We can only visualize the trials of our forefathers faced
I moseyed in for a haircut last week and I was overdue. I have never been partial to taking time out to do that chore. But when that hair starts flopping down over my eyes and tickling my ears, I can only take so much.
So, who do I call? None other than Sharon at Sharon’s Hairstyles. She is good at working us in.
When I sat down, she made the comment that I had let my hair get pretty long this time and she would have to work harder to get this job done. Then I tell her that now she will have to earn her keep. Well sir, that brings a chuckle, and she said that I should put that in a poem. So, Sharon, this one is for you.
Looking back through the years to a time that had none of today’s modern conveniences, we can only visualize the trials our forefathers endured. Yes, times have changed from what they were when my Granddad, Papa Hop, grew up.
A time when a cowboy’s workday was at least sun-up to sun-down seven days a week, when they could get a job! And their pay was food and a place to sleep and maybe twenty to thirty dollars a month. And many times, that job ended as winter came on. But in our modern world, a normal workday is nine to five and only four days per week. Yet today, just as yesteryear, we are expected to do the job. Another way to say this is, “we must earn our keep!”
Earn Your Keep
He’d rode into town to hire a bunch of hands,
Musta been ‘bout a half-dozen,
There was me an’ a lad named Zeke as it stands,
Other fellers just a buzzin.’
There was Red, an’ Cotton, he was good with a horse,
An’ Ezra from God knows where,
An’ the foreman hoped we would not cause him remorse,
Ezra just had a blank stare!
Said cowboys get their food an’ a place to sleep,
They are expected to do their work
So that every hand must earn his keep,
Whatever the job, they must not shirk!
Said he had a bait of work needed to be done,
An’ he hoped we were up to the task,
Then we headed for the ranch straight into the sun,
‘Bout our pay, no one would ask.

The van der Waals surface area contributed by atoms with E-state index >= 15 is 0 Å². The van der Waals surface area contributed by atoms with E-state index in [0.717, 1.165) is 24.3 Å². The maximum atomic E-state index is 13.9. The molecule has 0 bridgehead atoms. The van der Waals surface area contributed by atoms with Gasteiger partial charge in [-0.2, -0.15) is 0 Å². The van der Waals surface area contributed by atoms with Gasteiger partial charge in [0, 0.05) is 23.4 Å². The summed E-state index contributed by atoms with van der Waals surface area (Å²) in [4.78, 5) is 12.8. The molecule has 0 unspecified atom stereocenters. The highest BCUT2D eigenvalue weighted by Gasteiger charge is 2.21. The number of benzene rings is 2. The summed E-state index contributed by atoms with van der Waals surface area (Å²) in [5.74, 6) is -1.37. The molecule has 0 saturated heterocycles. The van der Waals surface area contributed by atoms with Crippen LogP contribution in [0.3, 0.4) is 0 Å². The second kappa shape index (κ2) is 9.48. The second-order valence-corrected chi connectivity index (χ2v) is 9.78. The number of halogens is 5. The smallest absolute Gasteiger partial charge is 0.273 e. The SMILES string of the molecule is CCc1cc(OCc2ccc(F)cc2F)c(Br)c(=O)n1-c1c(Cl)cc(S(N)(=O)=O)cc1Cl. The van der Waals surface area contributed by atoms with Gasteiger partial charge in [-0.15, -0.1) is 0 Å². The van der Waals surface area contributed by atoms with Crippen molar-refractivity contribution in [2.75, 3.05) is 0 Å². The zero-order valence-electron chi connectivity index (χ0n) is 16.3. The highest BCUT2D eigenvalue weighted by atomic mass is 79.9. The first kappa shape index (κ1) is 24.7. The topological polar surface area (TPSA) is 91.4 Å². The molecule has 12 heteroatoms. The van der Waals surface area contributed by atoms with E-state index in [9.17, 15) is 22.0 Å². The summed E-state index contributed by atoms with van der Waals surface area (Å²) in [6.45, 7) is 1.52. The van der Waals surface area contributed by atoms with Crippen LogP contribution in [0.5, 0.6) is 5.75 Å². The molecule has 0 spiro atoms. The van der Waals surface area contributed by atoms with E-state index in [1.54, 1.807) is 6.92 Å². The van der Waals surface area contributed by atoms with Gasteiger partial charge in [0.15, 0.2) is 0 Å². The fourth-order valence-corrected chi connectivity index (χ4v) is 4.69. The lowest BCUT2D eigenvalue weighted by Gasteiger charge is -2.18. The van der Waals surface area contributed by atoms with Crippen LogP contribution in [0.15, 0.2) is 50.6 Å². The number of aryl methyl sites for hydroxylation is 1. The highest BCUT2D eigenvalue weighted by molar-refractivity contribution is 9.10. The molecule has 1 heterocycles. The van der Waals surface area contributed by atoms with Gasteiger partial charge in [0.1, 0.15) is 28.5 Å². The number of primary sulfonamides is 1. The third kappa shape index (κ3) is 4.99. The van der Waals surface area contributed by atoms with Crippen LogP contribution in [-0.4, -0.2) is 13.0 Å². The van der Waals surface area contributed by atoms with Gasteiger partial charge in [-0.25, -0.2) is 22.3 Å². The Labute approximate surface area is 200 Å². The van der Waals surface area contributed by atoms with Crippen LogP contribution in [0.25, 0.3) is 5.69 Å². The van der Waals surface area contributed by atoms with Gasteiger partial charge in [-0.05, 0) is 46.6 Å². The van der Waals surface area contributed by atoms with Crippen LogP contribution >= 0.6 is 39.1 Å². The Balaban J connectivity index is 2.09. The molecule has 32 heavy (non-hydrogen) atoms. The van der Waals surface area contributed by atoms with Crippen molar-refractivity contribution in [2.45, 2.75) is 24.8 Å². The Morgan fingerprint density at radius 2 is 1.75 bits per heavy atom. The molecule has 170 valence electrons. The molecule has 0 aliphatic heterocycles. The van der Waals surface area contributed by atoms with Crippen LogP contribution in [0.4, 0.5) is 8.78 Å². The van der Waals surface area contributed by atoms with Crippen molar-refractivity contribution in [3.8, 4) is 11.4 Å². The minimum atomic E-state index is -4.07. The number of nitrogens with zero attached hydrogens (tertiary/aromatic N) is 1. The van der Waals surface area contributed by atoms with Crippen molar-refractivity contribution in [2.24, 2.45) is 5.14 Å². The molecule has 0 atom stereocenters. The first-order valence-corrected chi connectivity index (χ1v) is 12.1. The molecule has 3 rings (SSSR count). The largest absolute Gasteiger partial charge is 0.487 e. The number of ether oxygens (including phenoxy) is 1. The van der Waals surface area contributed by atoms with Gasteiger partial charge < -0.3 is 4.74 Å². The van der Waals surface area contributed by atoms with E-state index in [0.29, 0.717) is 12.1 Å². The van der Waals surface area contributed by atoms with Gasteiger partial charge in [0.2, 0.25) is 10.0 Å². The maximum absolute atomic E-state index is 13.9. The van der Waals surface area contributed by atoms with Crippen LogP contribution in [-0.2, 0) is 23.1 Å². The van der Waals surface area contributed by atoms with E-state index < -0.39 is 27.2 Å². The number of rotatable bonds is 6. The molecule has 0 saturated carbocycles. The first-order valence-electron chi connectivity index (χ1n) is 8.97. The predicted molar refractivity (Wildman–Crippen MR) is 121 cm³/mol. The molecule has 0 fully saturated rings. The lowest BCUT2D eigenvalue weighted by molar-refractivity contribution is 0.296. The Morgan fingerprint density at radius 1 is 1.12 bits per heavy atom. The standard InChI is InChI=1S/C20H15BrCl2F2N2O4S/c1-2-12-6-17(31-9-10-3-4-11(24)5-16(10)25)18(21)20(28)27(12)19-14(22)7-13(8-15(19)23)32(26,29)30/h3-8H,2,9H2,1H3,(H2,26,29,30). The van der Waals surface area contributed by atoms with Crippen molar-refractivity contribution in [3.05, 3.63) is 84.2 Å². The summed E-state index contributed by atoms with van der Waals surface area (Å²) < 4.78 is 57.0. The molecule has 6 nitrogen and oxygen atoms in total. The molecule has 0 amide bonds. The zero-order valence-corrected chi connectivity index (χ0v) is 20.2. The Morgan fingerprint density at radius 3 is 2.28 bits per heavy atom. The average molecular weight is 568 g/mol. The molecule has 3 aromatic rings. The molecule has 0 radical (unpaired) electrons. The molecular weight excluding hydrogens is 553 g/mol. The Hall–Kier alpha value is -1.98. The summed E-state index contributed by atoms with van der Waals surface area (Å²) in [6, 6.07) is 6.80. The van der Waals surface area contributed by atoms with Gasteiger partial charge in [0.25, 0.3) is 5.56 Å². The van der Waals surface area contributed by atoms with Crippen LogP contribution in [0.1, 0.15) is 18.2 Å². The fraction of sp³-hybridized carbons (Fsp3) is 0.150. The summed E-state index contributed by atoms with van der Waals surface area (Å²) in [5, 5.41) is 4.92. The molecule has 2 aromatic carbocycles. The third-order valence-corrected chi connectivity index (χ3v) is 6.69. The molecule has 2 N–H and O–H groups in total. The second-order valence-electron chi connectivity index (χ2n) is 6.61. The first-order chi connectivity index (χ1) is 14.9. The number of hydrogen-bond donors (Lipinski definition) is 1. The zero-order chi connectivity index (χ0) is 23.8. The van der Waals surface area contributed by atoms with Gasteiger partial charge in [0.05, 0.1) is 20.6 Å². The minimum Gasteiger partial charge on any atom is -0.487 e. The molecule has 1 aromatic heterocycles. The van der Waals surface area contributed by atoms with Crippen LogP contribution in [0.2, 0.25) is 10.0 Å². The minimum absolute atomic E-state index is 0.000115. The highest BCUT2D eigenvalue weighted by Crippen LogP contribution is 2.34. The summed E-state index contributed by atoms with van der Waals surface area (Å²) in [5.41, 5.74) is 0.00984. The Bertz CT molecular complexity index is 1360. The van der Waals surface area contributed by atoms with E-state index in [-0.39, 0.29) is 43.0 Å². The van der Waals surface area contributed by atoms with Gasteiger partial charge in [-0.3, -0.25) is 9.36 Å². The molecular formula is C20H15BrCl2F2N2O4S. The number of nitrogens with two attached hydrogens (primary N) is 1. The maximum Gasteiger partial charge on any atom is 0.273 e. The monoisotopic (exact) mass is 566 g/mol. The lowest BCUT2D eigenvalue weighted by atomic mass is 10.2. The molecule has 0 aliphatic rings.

We got to the headquarters pert near at dark,
The foreman sent us in for grub,
That ol’ cook, made a sort of mean remark,
‘Bout warshin’ up in the tub.
The foreman told us to do what the cook said,
That his bark was harmless enough,
An’ that he always put out a purty good spread.
That he just tended to act tough.
At first light we was back, tho we warshed up good,
Found the coffee black an’ strong,
That each man must clean his plate was understood,
For the day would be hard an’ long.
Red, Cotton, Zeke, and me was used to hard work,
But Ezra lacked any work skills,
And his poor showin’ flat drove the boss berserk,
There seemed to be a clash of wills.
The boss come up with a dozen types of job,
Just tryin’ to help Ezra out,
But on each one of those jobs, Ezra would play hob,
The boss gave up without a doubt!
The chance of Ezra makin’ a hand was slim,
He had to know just where he stood,
Ezra’s chances, what ones they was, were very dim,
The boss tried as best he could.
It doesn’t matter what job you’re doing today,
Even when the trail gets a bit steep,
Give it your best effort an’ work for your pay,
Do what it takes to earn your keep!
An’ that’s what it takes as you travel this sod,
Whether it be north, south, east, or west,
We’ve been given a gift by the Grace of God,
Yet He expects you to do your best!
But wait my friend, as we think of life an’ such,
An’ the rewards that you might reap,
Not through your effort, but with heavenly touch,
The death of Jesus earned your keep!
© Ol’ Jim Cathey
Ephesians 2:8-10 8 For it is by grace you have been saved, through faith - and this is not from yourselves, it is the gift of God 9 not by works, so that no one can boast. 10 For we are God’s handiwork, created in Christ Jesus to do good works, which God prepared in advance for us to do.
God bless each of you and God Bless America!